Despite quickly garnering thousands of enthusiastic comments and shares on Facebook, the project started as something personal — so personal, in fact, that Rossetti is still figuring out what to call it. For now, the images reside in albums simply titled “WOMEN in english!" or "Mujeres en español!" which is fitting: Rossetti’s illustrations encompass a vast set of experiences that together create a powerful picture of both women’s identity and oppression.

One of the most interesting aspects of the project is the way it has struck such a global chord. Rossetti originally wrote the text of the illustrations in Portuguese, and then worked with an Australian woman to translate them to English. A group of Israeli feminists also took it upon themselves to create versions of the illustrations in Hebrew. Now, more people have reached out to Rossetti through Facebook and offered to translate her work into even more languages. Next on the docket? Spanish, Russian, German and Lithuanian.

It’s an inspiring show of global solidarity, but the message of Rossetti’s art is clear in any language. Above all, her images celebrate being true to oneself, respecting others and questioning what society tells us is acceptable or beautiful.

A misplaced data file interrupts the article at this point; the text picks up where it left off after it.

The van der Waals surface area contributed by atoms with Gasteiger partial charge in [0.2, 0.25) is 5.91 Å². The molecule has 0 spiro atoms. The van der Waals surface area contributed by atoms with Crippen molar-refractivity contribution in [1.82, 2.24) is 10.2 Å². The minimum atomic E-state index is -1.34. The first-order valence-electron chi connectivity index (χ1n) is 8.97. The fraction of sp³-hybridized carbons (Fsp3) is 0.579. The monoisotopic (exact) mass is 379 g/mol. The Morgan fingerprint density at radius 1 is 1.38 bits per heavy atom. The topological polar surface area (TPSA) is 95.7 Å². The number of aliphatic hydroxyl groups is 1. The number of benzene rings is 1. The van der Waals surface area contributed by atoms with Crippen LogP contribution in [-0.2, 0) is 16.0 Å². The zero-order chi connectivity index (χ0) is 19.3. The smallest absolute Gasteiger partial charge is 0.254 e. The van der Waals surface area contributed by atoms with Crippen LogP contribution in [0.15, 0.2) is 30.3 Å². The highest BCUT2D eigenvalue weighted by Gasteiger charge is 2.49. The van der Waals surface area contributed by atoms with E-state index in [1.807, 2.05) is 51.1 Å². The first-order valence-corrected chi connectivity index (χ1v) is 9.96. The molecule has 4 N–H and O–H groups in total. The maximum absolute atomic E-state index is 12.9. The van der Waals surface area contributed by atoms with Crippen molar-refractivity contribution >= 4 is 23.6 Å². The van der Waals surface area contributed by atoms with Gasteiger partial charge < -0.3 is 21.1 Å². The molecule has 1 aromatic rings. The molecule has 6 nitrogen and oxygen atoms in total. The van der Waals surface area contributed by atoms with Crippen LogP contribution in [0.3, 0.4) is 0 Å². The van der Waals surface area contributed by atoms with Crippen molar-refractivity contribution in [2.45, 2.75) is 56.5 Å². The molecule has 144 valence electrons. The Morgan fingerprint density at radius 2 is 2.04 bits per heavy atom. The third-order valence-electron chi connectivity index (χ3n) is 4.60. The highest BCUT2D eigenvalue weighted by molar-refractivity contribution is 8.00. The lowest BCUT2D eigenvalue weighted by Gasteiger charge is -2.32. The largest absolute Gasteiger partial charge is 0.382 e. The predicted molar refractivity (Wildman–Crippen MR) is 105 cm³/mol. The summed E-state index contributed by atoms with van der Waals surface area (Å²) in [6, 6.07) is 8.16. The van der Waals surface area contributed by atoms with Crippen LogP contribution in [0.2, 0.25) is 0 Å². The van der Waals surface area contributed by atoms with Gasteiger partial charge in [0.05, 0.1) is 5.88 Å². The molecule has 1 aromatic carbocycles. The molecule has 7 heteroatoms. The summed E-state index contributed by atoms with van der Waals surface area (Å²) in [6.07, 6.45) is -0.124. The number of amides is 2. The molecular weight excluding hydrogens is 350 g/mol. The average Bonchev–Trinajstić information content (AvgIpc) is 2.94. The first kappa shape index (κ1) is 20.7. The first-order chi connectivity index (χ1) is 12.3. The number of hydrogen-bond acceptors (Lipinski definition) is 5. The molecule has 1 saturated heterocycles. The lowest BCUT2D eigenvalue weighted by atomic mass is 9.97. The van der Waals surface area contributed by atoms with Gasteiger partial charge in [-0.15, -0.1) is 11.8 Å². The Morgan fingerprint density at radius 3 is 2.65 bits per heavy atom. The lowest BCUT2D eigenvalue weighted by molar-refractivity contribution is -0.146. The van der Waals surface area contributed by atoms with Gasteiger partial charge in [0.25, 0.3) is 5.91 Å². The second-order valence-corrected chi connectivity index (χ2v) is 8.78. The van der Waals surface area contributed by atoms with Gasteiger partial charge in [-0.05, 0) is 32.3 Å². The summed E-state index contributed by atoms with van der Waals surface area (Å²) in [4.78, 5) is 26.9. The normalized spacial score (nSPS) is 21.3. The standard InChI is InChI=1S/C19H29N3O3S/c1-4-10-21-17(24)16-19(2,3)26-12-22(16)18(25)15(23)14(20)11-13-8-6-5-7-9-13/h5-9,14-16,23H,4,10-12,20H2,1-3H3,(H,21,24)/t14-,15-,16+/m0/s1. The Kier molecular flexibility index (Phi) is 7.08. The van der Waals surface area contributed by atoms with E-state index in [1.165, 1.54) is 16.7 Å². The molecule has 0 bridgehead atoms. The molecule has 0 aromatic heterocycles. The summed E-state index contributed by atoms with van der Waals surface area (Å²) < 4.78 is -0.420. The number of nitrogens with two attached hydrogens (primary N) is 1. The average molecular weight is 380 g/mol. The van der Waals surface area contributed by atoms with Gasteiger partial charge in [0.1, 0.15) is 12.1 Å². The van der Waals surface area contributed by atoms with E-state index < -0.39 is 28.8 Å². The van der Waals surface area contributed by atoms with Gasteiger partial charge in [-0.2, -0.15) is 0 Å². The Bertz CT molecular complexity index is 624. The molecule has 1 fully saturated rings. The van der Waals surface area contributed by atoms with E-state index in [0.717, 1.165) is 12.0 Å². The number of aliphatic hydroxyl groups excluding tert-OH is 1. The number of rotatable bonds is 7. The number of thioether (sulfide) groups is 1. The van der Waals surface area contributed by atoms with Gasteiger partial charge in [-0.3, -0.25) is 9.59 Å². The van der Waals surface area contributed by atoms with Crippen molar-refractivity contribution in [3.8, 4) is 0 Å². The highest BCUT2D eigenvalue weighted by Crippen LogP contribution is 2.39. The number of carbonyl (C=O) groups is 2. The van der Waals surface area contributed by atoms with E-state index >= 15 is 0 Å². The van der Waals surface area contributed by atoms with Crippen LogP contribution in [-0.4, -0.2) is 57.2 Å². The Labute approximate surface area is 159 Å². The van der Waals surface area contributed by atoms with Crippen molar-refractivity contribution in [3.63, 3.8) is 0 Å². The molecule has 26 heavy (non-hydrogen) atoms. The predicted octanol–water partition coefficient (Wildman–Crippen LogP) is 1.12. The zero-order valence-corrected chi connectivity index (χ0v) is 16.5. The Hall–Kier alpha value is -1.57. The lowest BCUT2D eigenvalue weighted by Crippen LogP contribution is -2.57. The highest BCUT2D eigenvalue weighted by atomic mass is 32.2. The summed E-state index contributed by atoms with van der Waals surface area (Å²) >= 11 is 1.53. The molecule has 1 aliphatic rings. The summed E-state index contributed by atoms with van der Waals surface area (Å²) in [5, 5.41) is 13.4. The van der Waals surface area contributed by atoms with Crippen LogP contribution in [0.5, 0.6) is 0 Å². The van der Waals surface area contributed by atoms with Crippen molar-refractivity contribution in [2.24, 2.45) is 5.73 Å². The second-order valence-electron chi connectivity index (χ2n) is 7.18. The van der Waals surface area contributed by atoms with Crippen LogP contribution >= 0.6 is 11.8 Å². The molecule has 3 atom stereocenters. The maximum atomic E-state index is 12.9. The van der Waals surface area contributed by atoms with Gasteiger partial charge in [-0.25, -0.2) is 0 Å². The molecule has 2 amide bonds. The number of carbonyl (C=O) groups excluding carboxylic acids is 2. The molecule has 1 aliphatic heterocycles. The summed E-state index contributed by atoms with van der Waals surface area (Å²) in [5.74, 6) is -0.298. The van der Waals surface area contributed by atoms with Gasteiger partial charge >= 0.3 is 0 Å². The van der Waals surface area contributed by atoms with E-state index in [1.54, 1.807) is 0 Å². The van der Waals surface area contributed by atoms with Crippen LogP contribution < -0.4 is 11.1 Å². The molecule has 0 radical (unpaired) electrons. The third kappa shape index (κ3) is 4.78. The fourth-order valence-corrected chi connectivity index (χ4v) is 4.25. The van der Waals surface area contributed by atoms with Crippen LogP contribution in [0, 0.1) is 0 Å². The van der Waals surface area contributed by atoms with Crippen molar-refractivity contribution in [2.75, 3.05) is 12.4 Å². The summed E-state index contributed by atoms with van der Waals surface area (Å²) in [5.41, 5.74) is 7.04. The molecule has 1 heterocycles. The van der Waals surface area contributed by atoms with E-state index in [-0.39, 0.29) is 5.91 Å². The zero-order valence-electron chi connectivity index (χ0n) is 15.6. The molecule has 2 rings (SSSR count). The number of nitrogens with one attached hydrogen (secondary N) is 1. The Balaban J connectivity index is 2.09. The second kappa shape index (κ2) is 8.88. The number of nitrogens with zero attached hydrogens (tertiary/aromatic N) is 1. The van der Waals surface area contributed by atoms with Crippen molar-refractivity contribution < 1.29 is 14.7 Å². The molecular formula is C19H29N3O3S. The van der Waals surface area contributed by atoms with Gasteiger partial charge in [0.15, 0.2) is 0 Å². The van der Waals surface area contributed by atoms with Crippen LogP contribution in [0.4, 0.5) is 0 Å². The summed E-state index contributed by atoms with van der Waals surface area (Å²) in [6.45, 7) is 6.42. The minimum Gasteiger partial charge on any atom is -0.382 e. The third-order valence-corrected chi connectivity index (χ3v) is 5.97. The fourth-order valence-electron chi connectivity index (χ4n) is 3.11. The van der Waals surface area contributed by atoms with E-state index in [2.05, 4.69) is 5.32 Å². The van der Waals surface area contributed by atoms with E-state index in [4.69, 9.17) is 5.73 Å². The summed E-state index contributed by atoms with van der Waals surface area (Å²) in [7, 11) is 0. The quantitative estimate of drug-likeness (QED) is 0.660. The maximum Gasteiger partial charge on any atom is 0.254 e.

"I can’t change the world by myself," Rossetti said. "But I’d love to know that my work made people review their privileges and be more open to understanding and respecting one another."

From the site: All images courtesy Carol Rossetti and used with permission. You can find more illustrations, as well as more languages, on her Facebook page.

This is so amazing!

(via unordinarxy)

macklemack:

50 shades of dark circles under my eyes

(Source: ratche-t, via unordinarxy)

This photograph is worth 1000 times more than a picture of a bottle of nail varnish or food etc. Only about 10 of my followers will reblog this, and the rest will not. It won’t spoil your blog. God bless him!

(via natureltone)

Timestamp: 1406173300

This photograph is worth 1000 times more than a picture of a bottle of nail varnish or food etc. Only about 10 of my followers will reblog this, and the rest will not. It won’t spoil your blog. God bless him!

(via natureltone)

disarms:

buying a pink switchblade so i can knife all the dumb bitches in style

(via greetings)

(Source: inritum, via feat)

tequilashocks:

Everything you love is here x

(via in-tr0verts)

Timestamp: 1406173044

tequilashocks:

Everything you love is here x

(via in-tr0verts)

wreckedteens:

Wearing a black bra and black underwear cause you’re a fierce bitch

(via chanelempire)